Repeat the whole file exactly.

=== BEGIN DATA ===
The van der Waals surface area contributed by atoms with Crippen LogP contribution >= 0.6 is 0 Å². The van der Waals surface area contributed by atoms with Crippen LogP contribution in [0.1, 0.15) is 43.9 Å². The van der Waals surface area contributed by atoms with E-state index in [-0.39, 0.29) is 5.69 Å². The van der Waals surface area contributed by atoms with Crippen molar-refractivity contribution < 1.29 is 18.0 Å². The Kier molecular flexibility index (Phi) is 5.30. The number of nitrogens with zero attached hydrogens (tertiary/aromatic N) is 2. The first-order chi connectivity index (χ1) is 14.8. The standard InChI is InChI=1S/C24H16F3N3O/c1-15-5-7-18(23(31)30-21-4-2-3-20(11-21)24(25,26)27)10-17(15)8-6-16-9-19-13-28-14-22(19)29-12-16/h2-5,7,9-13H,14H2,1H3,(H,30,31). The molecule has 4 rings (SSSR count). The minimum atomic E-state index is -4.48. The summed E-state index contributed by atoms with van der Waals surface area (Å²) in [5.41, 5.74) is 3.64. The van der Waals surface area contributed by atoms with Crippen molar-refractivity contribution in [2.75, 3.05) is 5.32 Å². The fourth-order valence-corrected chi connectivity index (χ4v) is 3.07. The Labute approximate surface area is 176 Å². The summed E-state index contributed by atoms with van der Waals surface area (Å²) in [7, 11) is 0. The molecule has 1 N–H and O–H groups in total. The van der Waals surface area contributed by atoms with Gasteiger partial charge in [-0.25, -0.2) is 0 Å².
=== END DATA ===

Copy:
The van der Waals surface area contributed by atoms with Crippen LogP contribution >= 0.6 is 0 Å². The van der Waals surface area contributed by atoms with Crippen LogP contribution in [0.1, 0.15) is 43.9 Å². The van der Waals surface area contributed by atoms with E-state index in [-0.39, 0.29) is 5.69 Å². The van der Waals surface area contributed by atoms with Crippen molar-refractivity contribution < 1.29 is 18.0 Å². The Kier molecular flexibility index (Phi) is 5.30. The number of nitrogens with zero attached hydrogens (tertiary/aromatic N) is 2. The first-order chi connectivity index (χ1) is 14.8. The standard InChI is InChI=1S/C24H16F3N3O/c1-15-5-7-18(23(31)30-21-4-2-3-20(11-21)24(25,26)27)10-17(15)8-6-16-9-19-13-28-14-22(19)29-12-16/h2-5,7,9-13H,14H2,1H3,(H,30,31). The molecule has 4 rings (SSSR count). The minimum atomic E-state index is -4.48. The summed E-state index contributed by atoms with van der Waals surface area (Å²) in [5.41, 5.74) is 3.64. The van der Waals surface area contributed by atoms with Crippen molar-refractivity contribution in [2.75, 3.05) is 5.32 Å². The fourth-order valence-corrected chi connectivity index (χ4v) is 3.07. The Labute approximate surface area is 176 Å². The summed E-state index contributed by atoms with van der Waals surface area (Å²) in [7, 11) is 0. The molecule has 1 N–H and O–H groups in total. The van der Waals surface area contributed by atoms with Gasteiger partial charge in [-0.25, -0.2) is 0 Å².